Candace Hicks

Napoleon’s Wallpaper

Candace Hicks

Napoleon’s Wallpaper

Date

2014

Edition Size

unique

Media

Embroidery

Binding

Accordion, Hand-sewn

Dimensions

9.75 × 7.75 × 3.75 in

Collection

$ 2,800.00

Out of Print


View Collectors

University of Delaware Library

Napoleon’s Wallpaper is a unique book from Hicks’ Common Threads series: a variant series of hand-embroidered canvas books, copying the form and design of dime-store “composition” books. The books themselves, self-consciously hand-made objects, are a record of coincidental occurrences generally gleaned from reading or mundane events. The use of embroidery thread allows Hicks to produce both the text and image with the same mark and material, rendering the text, image, and substance of these books inseparable.

Napoleon’s Wallpaper departs from the series in both observations and its physical form. The hand-sewn accordion book, which spans 10 feet when fully extended, highlights small differences between recurring phrases and ideas in what the artist is reading. A special emphasis on whether the arsenic in Napoleon’s green wallpaper contributed to his death carries through to a detailed recurring fleur de lis pattern embroidered on the interior and covers of the book. On the backside of the hand-sewn narrative, Hicks’ distinctive pale blue quasi-mathematical embroidery lines arc, loop, and expand, racing to connect the book’s end back to its beginning.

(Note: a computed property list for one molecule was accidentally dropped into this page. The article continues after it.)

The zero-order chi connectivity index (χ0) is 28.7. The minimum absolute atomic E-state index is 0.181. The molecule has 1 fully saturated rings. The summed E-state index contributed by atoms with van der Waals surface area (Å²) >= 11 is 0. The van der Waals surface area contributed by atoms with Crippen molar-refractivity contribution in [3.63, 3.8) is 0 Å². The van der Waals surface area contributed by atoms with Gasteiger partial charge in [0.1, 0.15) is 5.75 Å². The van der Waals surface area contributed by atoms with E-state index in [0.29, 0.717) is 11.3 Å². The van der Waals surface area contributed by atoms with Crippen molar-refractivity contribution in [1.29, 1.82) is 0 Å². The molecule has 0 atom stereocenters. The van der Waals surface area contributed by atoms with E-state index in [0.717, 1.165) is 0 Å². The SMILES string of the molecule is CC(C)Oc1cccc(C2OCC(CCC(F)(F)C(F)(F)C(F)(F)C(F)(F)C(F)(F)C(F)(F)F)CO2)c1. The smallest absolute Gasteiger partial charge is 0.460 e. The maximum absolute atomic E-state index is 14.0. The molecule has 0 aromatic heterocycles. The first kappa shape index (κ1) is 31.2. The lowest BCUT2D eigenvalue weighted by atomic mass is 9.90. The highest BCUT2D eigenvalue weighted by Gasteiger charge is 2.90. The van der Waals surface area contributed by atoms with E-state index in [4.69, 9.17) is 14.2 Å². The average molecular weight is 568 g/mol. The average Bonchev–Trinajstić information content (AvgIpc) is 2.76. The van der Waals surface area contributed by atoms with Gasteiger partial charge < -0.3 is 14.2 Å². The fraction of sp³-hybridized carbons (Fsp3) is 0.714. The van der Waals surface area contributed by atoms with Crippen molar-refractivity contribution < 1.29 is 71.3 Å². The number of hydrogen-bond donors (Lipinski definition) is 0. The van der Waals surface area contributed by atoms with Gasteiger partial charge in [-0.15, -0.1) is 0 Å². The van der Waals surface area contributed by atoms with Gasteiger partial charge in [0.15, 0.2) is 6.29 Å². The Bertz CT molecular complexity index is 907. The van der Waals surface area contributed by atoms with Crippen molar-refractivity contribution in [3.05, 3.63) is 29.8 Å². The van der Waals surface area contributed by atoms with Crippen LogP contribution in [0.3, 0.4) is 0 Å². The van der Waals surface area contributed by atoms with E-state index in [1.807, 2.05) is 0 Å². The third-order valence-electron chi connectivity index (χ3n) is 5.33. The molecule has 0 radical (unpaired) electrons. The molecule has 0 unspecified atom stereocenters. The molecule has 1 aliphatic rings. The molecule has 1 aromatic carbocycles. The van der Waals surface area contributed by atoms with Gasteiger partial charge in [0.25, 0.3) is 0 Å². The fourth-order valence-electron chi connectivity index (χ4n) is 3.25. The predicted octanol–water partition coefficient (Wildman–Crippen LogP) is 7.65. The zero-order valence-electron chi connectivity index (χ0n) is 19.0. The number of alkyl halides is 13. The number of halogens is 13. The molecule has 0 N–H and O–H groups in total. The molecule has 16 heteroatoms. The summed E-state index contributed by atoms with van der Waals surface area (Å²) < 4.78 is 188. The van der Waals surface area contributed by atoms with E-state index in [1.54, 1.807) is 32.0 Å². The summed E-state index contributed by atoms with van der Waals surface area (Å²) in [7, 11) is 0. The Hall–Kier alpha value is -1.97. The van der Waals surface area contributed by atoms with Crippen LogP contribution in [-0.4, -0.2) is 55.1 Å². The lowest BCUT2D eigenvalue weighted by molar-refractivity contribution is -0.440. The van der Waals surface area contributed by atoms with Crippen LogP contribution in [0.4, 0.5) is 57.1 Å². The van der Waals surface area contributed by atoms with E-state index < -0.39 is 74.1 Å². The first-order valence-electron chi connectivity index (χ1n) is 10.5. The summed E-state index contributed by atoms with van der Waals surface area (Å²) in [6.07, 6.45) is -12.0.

Storytelling is key to Hicks’ artistic practice. There is an implied narrative in everything, even, as Hicks addresses with her work, in the seemingly pointless mental-wheel-spinning that is a part of daily life. Her work acknowledges the unavoidability of simulation and the impossibility of originality. Her choice of the book as a principle medium stems from the idea of books as authoritative; they provide an arena in which fiction can be accepted as fact and observations can take on a mythic narrative quality. Her interest in books also derives from their inherent unity of text and image, which lends books continued relevance as a transmedia hybrid.